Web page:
A Window into Your Soul? Promise and Pitfalls of Automatic Facial Expression Analysis

Event Date: 

Friday, October 8, 2021 - 3:30pm

Event Date Details: 

Click here for advance registration (required). Individual face-to-face meetings w/Dr. Gratch at CITS available Friday 10 a.m.-3 p.m.: Click here to sign up.

Event Location: 

  • Zoom Webinar

Professor Jonathan Gratch "A Window into Your Soul? Promises and Pitfalls of Automatic Facial Expression Analysis"

Please Join us for the 17th Annual Bradac Memorial Lecture 


Affective computing is exploding in both commercial and scientific interest, but also in controversy. Companies offer to classify if someone is happy or sad from a snippet of audio or video, and use these inferences to predict fraud, consumer purchases, or mental well-being.  Some say it’s a dangerous, invasive technology that will undermine privacy and individual freedoms. To others, it’s “AI snake oil” with no basis in science.  This talk reviews findings from a recent commercial survey on the ways emotion recognition technology is marketed, and discusses the scientific basis, or lack thereof, for marketers’ claims. It then reviews our lab’s research on the ways emotional expressions can reveal mental states, help predict future behavior, and guide the design of computer-based agents that shape human behavior through their own emotion displays, establish rapport, and promote self-disclosure. These findings emphasize the contextual nature of emotional displays and the ways context is often ignored from many proposed uses of automatic expression recognition. It concludes with prospects and challenges for the future of affective computing.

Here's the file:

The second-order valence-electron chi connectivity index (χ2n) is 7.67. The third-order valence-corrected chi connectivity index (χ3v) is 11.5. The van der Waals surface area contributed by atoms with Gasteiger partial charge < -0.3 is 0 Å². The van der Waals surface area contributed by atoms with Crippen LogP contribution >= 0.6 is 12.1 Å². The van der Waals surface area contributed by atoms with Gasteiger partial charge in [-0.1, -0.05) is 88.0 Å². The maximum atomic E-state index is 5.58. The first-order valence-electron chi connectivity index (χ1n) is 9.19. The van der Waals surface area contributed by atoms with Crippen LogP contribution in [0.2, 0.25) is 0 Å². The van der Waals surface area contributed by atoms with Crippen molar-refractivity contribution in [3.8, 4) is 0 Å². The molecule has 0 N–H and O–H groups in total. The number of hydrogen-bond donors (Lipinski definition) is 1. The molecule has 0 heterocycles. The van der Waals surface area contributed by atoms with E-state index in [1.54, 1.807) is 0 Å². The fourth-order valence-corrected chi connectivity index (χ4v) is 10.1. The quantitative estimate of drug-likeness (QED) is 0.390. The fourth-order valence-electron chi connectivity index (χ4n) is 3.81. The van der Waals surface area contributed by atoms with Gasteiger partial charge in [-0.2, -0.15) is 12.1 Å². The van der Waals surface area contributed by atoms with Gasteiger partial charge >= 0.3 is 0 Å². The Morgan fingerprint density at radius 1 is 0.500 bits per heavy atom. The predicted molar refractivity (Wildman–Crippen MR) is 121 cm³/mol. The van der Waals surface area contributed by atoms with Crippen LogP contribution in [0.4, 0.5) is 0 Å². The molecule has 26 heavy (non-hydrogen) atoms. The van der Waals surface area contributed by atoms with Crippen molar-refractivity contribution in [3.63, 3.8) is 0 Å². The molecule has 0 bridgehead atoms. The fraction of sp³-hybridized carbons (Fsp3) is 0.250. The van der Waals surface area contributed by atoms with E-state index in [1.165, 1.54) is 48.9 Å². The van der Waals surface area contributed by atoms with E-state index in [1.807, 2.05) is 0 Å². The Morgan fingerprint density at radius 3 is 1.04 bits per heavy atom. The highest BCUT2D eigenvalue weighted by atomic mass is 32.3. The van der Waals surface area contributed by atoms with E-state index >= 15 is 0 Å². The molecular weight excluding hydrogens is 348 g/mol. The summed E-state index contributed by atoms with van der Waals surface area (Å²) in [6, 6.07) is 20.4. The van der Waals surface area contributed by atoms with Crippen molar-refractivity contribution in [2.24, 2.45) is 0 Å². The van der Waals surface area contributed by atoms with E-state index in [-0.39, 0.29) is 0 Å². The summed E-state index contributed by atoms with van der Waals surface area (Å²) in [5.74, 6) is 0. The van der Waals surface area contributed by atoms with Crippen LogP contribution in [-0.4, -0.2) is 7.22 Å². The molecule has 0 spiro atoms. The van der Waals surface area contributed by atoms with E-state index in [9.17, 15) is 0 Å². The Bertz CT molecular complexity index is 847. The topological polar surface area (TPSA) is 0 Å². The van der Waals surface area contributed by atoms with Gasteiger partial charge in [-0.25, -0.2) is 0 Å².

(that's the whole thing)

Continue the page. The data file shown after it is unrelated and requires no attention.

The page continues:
About the Speaker 

Jonathan Gratch is a Research Full Professor of Computer Science, Psychology, and Media Arts and Practice at the University of Southern California (USC), and Director for Virtual Human Research at USC’s Institute for Creative Technologies. With his Ph.D. in Computer Science from the University of Illinois in Urbana-Champaign in 1995, his research focuses on computational models of human cognitive and social processes, especially emotion, in ways that advance psychological theory and human-machine interaction. He is the founding Editor of IEEE’s Transactions on Affective Computing, founding Associate Editor of Affective Science, Associate Editor of Emotion Review and the Journal of Autonomous Agents and Multiagent Systems. A former President of the Association for the Advancement of Affective Computing, he is a Fellow of AAAI and the Cognitive Science Society, and a SIGART Autonomous Agents Award recipient.